• The patient receives the narcotic or controlled substance directly from you, the dispenser – a representative or agent cannot pick up a prescription in this instance

Frequently Asked Questions

The Ontario Ministry of Health and Long-Term Care has published a frequently asked questions (FAQ) list on its website.  Here are some on the questions and answers of particular significance to practicing pharmacists:

Are faxed or verbal prescriptions permitted? Or can a faxed or verbal prescription be accepted if the prescriber forgets to include any of the required information on the original prescription?

  • Yes, provided that the current requirements for a faxed or verbal prescription are met

Are prescriptions with patient ID generated electronically or as printed labels acceptable?

  • Yes

Does the new requirement apply to long term care home services?

  • Yes

Does the new requirement apply to delivery of prescriptions?

  • Yes.  Representatives still need to show their ID, and this must be recorded and kept in the pharmacy

Does the new requirement apply to OTC medications (eg. Tylenol 1)?

  • No

Does the new requirement apply to veterinary prescriptions?

  • No

What is the process for ordering more patient information tear pads?

  • To order more, you can call: 416-326-5300 (local) or 1-800-668-9938 or 1-800-268-7095 (tty) or visit www.publications.serviceontario.ca online.  The catalogue number for the tear pad is 016694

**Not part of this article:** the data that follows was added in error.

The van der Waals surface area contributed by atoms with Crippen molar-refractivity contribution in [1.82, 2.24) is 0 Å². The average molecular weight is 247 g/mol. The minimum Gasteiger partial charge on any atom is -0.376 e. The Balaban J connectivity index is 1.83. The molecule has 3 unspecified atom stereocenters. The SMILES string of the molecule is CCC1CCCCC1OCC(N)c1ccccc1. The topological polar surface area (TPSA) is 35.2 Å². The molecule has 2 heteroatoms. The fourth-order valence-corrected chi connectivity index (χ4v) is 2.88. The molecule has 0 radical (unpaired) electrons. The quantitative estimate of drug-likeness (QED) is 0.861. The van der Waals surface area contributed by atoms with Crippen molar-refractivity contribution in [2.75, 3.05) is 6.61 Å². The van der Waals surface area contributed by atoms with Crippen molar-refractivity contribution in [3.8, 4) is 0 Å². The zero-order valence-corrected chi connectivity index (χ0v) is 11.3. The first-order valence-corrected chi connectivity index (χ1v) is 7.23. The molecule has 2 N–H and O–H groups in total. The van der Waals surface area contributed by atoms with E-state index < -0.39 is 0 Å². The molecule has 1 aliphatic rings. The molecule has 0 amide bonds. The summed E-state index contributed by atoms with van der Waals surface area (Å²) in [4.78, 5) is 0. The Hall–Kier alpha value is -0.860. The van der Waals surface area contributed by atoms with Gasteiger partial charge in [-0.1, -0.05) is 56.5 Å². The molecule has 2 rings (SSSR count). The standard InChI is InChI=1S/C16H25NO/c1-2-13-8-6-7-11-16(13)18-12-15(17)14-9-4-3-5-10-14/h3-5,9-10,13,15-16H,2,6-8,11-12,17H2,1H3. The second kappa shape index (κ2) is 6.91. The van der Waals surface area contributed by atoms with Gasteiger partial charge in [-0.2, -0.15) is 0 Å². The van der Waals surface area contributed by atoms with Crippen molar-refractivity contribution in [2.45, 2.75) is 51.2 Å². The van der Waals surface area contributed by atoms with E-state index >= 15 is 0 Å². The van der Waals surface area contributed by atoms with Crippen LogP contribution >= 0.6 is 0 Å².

To view the government's full FAQ page, click here.

Below are some examples of medications affected by the enacted legislation.

Brand NameGeneric Name

Tylenol No.3

Percocet

Oxycontin

Dilaudid

Hycodan

Statex, MS Contin

Codeine, Codeine Contin

Duragesic patch

Fiorinal

Demerol

Methadone, Metadol

Suboxone

Ralivia, Ultram, Zytram, Tridural

Nucynta CR

Ativan

Clonazepam

Valium

Xanax

Versed

Restoril

Mogadon

Ritalin, Concerta

Adderall XR

Phenobarbital

acetaminophen compound with codeine

oxycodone HCl & acetaminophen

oxycodone HCl

hydromorphone HCl

hydrocodone bitartrate

morphine sulfate

codeine sulfate

fentanyl transdermal system

acetylsalicylic acid & butalbital & caffeine

meperidine HCl

methadone

buprenorphine & naloxone

tramadol

tapentadol

lorazepam

clonazepam

diazepam

alprazolam

midazolam

temazepam

nitrazepam

methylphenidate HCl

amphetamine salts

phenobarbital
  • Ontario Health Card or other health card issued by a province or territory in Canada
  • Valid Driver’s Licence or Temporary Driver’s Licence (issued by Ontario or other jurisdiction)
  • Ontario Photo Card
  • Birth Certificate from a Canadian province or territory
  • Government-issued Employee Identification Card
  • Ontario Outdoors Card
  • BYID (age of majority card)
  • Certificate of Indian Status
  • Valid Passport – Canadian or other country
  • Certificate of Canadian Citizenship
  • Canadian Immigration Identification Card
  • Permanent Resident Card
  • Old Age Security (OAS) Identification Card
  • Canadian Armed Forces Identification Card
  • Royal Canadian Mounted Police/Provincial/Municipal Police Identification
  • Firearms Possession and Acquisition Licence (PAL)

Narcotics Monitoring System (NMS)

The development of the Narcotics Monitoring System is now complete.

As of April 16, 2012, all dispensers operating a version of pharmacy software that has participated in and passed the Pharmacy Software Conformance testing for the NMS initiative of the Ministry’s Health Network System, and has the ability to send NMS transactions correctly, must submit dispensing information about all monitored drugs to the NMS, and will do so in accordance with the NMS Pharmacy Reference Manual.

All pharmacies will have to implement the above software requirements by May 14, 2012. Prior to that date, the ministry will send a follow-up communication to further remind stakeholders and to provide direction in regards to the submission requirements.